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Realization of a wooden vegetable patch, without nails or screws

Realization of a wooden vegetable patch, without nails or screws

The edges of the vegetable gardens are often delimited by wooden planks. We could perhaps find as many reasons for the existence of these squares as there are gardeners. Among them, the edges of the squares strongly limit the progression of unwanted weeds, which reduces the time to devote to the less exciting task of gardening, weeding. Another reason is to allow the land to be raised. The ground will be higher, and it will be less painful to lean to its surface. It is also for this reason that the squares must not be too large, in order to be able to reach the center without trampling the crops. The essence of the wood is an important question which directly determines that of the price. Also, to keep our vegetable patch accessible, we use fir. It is the cheapest gasoline and it is available everywhere. An untreated spruce formwork board is also suitable. Ideally, in order to guarantee good longevity outdoors, chestnut, acacia or locust should be used. So many species that would allow our square to last a few more years. With the fir tree, two or three years will be a maximum in a humid environment.
Difficulty : average (a little patience and application) Cost : around twenty euros Tools required : - 4 boards (untreated) of identical length and thickness - A handsaw - A grater - One meter - A pencil Optional tools : - A carpenter's square - Stakes to maintain the work

Step 1: Plot

Take 4 boards of identical width, length and thickness.
The = this is the spacing between the two notches. The 4 identical for a square, or 2 longer for a rectangle, your choice. e = the thickness of the board. The notch will be equal to the thickness to allow the other boards to fit together. at = arbitrary, but you must leave at least 3 times the width of the notch at each end, because it is the most fragile part of the whole: it can break along the middle axis. l = it is the width of the board, the depth of the notch is equal to half the width.
We start tracing the first notch at 3 times the thickness of the board, then we define the width of the notch equal to the thickness of the board.
If your boards are well defined, use a carpenter's square. Using it is more convenient than reporting multiple measurements with the meter. It also saves time and minimizes the risk of errors.
Always start the measurements from the same side to avoid errors related to variations in the lengths of the boards, in case they are not strictly identical.
Still with the square, transfer the outline of the top to the side and hatch to delimit the area to be removed.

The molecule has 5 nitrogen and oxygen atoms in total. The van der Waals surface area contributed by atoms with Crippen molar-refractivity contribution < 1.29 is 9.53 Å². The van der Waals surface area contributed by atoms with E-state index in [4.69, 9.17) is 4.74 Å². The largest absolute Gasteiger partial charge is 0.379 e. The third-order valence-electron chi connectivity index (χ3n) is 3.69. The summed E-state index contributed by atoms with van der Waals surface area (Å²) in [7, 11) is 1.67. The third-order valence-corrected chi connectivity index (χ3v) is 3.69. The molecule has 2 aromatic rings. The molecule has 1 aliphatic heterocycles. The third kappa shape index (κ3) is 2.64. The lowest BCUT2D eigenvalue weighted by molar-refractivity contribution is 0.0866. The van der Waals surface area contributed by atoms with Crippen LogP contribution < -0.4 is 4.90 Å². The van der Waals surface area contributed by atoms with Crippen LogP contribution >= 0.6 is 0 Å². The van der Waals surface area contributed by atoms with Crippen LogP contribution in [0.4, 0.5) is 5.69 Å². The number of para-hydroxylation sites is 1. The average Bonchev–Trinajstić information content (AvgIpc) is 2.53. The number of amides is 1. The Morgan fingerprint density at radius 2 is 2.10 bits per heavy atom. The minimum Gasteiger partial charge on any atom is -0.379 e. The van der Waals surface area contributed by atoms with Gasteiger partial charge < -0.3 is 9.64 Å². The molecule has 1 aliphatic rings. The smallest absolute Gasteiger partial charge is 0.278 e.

Step 2: Sawing


Hold the board firmly or use a clamp. Do not saw on the line, but just on the border, so that it is always visible, even when the piece is removed.

Step 3: Break


When you have sawed both sides of the notch, you will notice that it is not possible to saw the small part of the bottom parallel to the length of the board. We will use the weakness of the wood in this precise place to "break" this piece using a fine hammer or anything that does not exceed the width of the notch. For example, the breakdown (the side that is not used to drive nails) of a conventional hammer. Position yourself as on the photo above and hit with a sharp blow, the piece breaks exactly where you want it. If the cut is not strictly exact, it does not matter, you will see this during assembly.

Step 4: Adjust


Try to nest the elements, without forcing. If it gets stuck, adjust with the grater. In this photo, the yellow part represents the risk of breakage zone if you file the red zone. So you have to file on the other side, like in this photo.

Step 5 Assemble


Then, it only remains to nest the pieces. The last piece is more difficult to put, it may be necessary to force slightly.

Step 5: Protect


This is a vegetable patch, in which vegetables will grow. You must therefore refrain from any chemical treatment at the risk of finding them on your plate! Which excludes stains, anti-xylophagous treatments, siccatives, thinners. Here, linseed oil only. Tip: to make it penetrate, it must be slightly heated in a double boiler, it will thin and more easily penetrate the wood fiber.

Step 6: Install


You have previously stirred and weeded the small piece of soil under the square. This will allow you to level it more easily by spreading the soil. You can attach two stakes at opposite angles to hold it. If you completely fill the square, it will not be useless to reinforce it with stakes planted outside the center of the boards.
It is not necessarily finished, you can now consider: - If you want to raise your square higher, to superimpose another square maintained by stakes planted in the corners - To place four stakes as here, to join them by wires so as to make a plant climb there (rose, kiwi, tomatoes…) - To make a square “seasoning” (spices, spices…) - To use these stakes to shelter a culture (with a forcing veil, a plastic …) There are only limits of your imagination…